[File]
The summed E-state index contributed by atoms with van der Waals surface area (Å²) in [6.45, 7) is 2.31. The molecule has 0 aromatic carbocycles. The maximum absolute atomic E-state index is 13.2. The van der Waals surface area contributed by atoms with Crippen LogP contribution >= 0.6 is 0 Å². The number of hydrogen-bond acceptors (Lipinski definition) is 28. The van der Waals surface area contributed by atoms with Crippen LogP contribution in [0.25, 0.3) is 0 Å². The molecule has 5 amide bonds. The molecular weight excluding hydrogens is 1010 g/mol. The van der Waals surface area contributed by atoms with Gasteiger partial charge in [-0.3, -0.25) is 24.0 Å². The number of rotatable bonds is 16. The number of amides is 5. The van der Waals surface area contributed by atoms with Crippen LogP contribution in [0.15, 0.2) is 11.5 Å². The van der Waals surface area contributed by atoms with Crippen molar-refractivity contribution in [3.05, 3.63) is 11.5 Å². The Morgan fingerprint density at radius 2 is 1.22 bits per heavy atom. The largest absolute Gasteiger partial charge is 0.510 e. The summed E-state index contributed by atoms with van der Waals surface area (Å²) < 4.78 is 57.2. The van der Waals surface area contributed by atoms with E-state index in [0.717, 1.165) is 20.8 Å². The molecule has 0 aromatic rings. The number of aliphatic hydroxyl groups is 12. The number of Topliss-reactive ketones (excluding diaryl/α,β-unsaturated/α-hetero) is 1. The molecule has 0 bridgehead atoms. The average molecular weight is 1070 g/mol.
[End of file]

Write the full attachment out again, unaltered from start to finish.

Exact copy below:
The summed E-state index contributed by atoms with van der Waals surface area (Å²) in [6.45, 7) is 2.31. The molecule has 0 aromatic carbocycles. The maximum absolute atomic E-state index is 13.2. The van der Waals surface area contributed by atoms with Crippen LogP contribution >= 0.6 is 0 Å². The number of hydrogen-bond acceptors (Lipinski definition) is 28. The van der Waals surface area contributed by atoms with Crippen LogP contribution in [0.25, 0.3) is 0 Å². The molecule has 5 amide bonds. The molecular weight excluding hydrogens is 1010 g/mol. The van der Waals surface area contributed by atoms with Gasteiger partial charge in [-0.3, -0.25) is 24.0 Å². The number of rotatable bonds is 16. The number of amides is 5. The van der Waals surface area contributed by atoms with Crippen LogP contribution in [0.15, 0.2) is 11.5 Å². The van der Waals surface area contributed by atoms with Crippen molar-refractivity contribution in [3.05, 3.63) is 11.5 Å². The Morgan fingerprint density at radius 2 is 1.22 bits per heavy atom. The largest absolute Gasteiger partial charge is 0.510 e. The summed E-state index contributed by atoms with van der Waals surface area (Å²) < 4.78 is 57.2. The van der Waals surface area contributed by atoms with E-state index in [0.717, 1.165) is 20.8 Å². The molecule has 0 aromatic rings. The number of aliphatic hydroxyl groups is 12. The number of Topliss-reactive ketones (excluding diaryl/α,β-unsaturated/α-hetero) is 1. The molecule has 0 bridgehead atoms. The average molecular weight is 1070 g/mol.